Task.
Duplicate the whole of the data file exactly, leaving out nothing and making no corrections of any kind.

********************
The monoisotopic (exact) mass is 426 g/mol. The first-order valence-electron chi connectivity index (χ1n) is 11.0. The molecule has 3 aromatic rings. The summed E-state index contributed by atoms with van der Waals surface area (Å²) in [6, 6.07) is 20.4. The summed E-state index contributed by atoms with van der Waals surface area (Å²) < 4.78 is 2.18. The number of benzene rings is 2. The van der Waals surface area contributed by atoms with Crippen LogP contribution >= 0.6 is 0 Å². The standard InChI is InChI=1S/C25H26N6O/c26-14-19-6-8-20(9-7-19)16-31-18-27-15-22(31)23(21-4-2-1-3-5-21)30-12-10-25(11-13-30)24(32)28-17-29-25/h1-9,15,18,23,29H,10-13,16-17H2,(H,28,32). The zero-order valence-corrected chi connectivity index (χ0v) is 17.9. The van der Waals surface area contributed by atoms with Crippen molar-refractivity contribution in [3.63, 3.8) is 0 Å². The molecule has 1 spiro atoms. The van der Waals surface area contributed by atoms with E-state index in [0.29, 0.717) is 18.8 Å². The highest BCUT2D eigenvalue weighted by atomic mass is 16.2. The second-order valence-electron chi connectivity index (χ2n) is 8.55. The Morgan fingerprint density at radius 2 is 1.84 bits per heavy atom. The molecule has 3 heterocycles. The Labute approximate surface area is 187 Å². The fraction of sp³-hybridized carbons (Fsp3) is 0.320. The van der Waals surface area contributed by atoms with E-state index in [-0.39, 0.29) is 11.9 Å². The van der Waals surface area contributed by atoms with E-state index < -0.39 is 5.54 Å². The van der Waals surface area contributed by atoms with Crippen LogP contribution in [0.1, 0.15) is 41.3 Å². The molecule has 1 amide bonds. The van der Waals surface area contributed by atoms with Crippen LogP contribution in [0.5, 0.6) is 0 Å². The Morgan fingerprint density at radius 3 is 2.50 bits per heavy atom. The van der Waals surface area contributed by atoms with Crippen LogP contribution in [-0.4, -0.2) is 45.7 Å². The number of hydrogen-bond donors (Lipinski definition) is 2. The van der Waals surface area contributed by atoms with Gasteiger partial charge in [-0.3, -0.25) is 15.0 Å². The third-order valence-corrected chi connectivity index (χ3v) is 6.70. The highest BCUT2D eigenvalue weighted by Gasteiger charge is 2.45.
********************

The monoisotopic (exact) mass is 426 g/mol. The first-order valence-electron chi connectivity index (χ1n) is 11.0. The molecule has 3 aromatic rings. The summed E-state index contributed by atoms with van der Waals surface area (Å²) in [6, 6.07) is 20.4. The summed E-state index contributed by atoms with van der Waals surface area (Å²) < 4.78 is 2.18. The number of benzene rings is 2. The van der Waals surface area contributed by atoms with Crippen LogP contribution >= 0.6 is 0 Å². The standard InChI is InChI=1S/C25H26N6O/c26-14-19-6-8-20(9-7-19)16-31-18-27-15-22(31)23(21-4-2-1-3-5-21)30-12-10-25(11-13-30)24(32)28-17-29-25/h1-9,15,18,23,29H,10-13,16-17H2,(H,28,32). The zero-order valence-corrected chi connectivity index (χ0v) is 17.9. The van der Waals surface area contributed by atoms with Crippen molar-refractivity contribution in [3.63, 3.8) is 0 Å². The molecule has 1 spiro atoms. The van der Waals surface area contributed by atoms with E-state index in [0.29, 0.717) is 18.8 Å². The highest BCUT2D eigenvalue weighted by atomic mass is 16.2. The second-order valence-electron chi connectivity index (χ2n) is 8.55. The Morgan fingerprint density at radius 2 is 1.84 bits per heavy atom. The molecule has 3 heterocycles. The Labute approximate surface area is 187 Å². The fraction of sp³-hybridized carbons (Fsp3) is 0.320. The van der Waals surface area contributed by atoms with E-state index in [-0.39, 0.29) is 11.9 Å². The van der Waals surface area contributed by atoms with E-state index < -0.39 is 5.54 Å². The van der Waals surface area contributed by atoms with Crippen LogP contribution in [0.1, 0.15) is 41.3 Å². The molecule has 1 amide bonds. The van der Waals surface area contributed by atoms with Crippen LogP contribution in [0.5, 0.6) is 0 Å². The Morgan fingerprint density at radius 3 is 2.50 bits per heavy atom. The van der Waals surface area contributed by atoms with Crippen LogP contribution in [-0.4, -0.2) is 45.7 Å². The number of hydrogen-bond donors (Lipinski definition) is 2. The van der Waals surface area contributed by atoms with Gasteiger partial charge in [-0.3, -0.25) is 15.0 Å². The third-order valence-corrected chi connectivity index (χ3v) is 6.70. The highest BCUT2D eigenvalue weighted by Gasteiger charge is 2.45.